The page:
For sale at $100 a pop, they’re already gone.

From the PR wire:

dale crover skins-700

Dale Crover (the Melvins) Releasing 12-Sided Record ‘Skins’ via Joyful Noise Recordings

Watch Instructional Video (on how to play “the most impractical record of all time”)

Dale Crover, best known as the drummer of the Melvins, teamed up with Joyful Noise Recordings to create a 12-sided record called Skins. The first release of its kind, the unique art object was hand made by lathe virtuoso Mike Dixon and is limited to 127 signed copies. Each record features six spindle holes, which correspond to twelve short songs written by Crover (six on side A and six on side B.) Joyful Noise created an instructional video demonstrating how to access each track.

This unique format required Crover to work within a highly constraining framework, creating individual pieces of music that almost mimic haikus. Each piece is less than 30 seconds in length, and these distinct works ultimately became the seed for Crover’s upcoming full-length album, slated for release in 2017.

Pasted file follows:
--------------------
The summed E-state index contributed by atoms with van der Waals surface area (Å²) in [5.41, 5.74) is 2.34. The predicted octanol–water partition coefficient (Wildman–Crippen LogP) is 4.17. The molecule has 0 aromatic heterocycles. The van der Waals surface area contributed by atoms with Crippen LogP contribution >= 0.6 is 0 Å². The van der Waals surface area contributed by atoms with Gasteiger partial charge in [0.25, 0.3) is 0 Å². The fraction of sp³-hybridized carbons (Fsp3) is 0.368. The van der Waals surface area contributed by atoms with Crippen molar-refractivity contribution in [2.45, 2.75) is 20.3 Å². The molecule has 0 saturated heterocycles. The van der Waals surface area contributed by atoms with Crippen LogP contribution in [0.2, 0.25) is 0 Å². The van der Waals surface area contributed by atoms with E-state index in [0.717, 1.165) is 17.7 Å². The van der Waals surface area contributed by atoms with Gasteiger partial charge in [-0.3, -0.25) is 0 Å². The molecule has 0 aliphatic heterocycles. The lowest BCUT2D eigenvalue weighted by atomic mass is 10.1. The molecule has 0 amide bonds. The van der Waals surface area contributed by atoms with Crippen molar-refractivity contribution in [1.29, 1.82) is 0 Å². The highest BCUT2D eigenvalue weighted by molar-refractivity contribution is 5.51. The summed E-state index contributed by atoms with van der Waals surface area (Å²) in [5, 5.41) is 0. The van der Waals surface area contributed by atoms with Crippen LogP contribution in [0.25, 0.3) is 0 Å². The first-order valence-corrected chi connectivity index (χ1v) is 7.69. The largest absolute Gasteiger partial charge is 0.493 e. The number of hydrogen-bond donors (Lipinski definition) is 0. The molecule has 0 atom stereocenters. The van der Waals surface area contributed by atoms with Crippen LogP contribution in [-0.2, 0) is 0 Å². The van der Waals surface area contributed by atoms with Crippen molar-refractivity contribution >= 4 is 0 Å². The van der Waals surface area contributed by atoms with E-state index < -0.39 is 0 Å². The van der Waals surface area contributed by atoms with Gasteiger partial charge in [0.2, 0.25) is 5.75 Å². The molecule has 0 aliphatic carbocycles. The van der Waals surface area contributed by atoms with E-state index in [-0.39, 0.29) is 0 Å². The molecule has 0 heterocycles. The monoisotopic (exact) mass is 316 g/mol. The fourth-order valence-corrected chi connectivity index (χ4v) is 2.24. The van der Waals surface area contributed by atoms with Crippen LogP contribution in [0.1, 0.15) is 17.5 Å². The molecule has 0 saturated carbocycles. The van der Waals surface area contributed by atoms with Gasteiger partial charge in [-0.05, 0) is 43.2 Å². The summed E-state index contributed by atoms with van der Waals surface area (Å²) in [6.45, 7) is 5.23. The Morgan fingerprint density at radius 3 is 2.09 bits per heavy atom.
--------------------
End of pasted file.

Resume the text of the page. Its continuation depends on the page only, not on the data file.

Because each record was individually cut using 1940s technology (on a 1942 Presto 6N record lathe), these are lo-fi, mono records that will not possess the same fidelity as a modern record. Each of the 127 copies available required more than an hour of work to produce. See below for additional notes on playing the record.

Turntable Setup: Lathe-cut records have more shallow grooves than pressed records, which can make them difficult to play. Adjustments to your standard turntable setup may be required. If the only turntable you own is a Crosley, do not buy this record. Not only will it not play on your setup, but you’ll likely damage the record in the process. Due to the multi-spindle-hole design, we cannot guarantee that this record will be playable on all turntables.

A note about the price: Yes, it would be totally insane to pay $100 for 5 minutes of audio. But music is not all you are buying here. This is one of the most unique records ever made in the history of music. Each of the 127 copies required over an hour of work to make, not to mention the countless hours that were put into the design, composition and recording. If you cannot afford this art object, feel free to wait for Dale’s full-length. But to those who can, you can comfort yourself with the knowledge that in the not-too-distant future, this record will be sold on eBay for a far more obscene amount of money.

TRACK LISTING
01. Slide On Up (0:27)
02. The Short Con (0:26)
03. Our Supreme Leader (0:16)
04. String Bean (0:32)
05. Why Not? (0:11)
06. Prismo (0:15)
07. Trick Dirt (0:29)
08. Chicken Ala King (0:30)
09. Vulnavia (0:30)
10. None No More (0:31)
11. Horse Pills (0:30)
12. Just Walk Around (0:29)

https://www.joyfulnoiserecordings.com/products/skins
https://www.facebook.com/joyfulnoiserecordings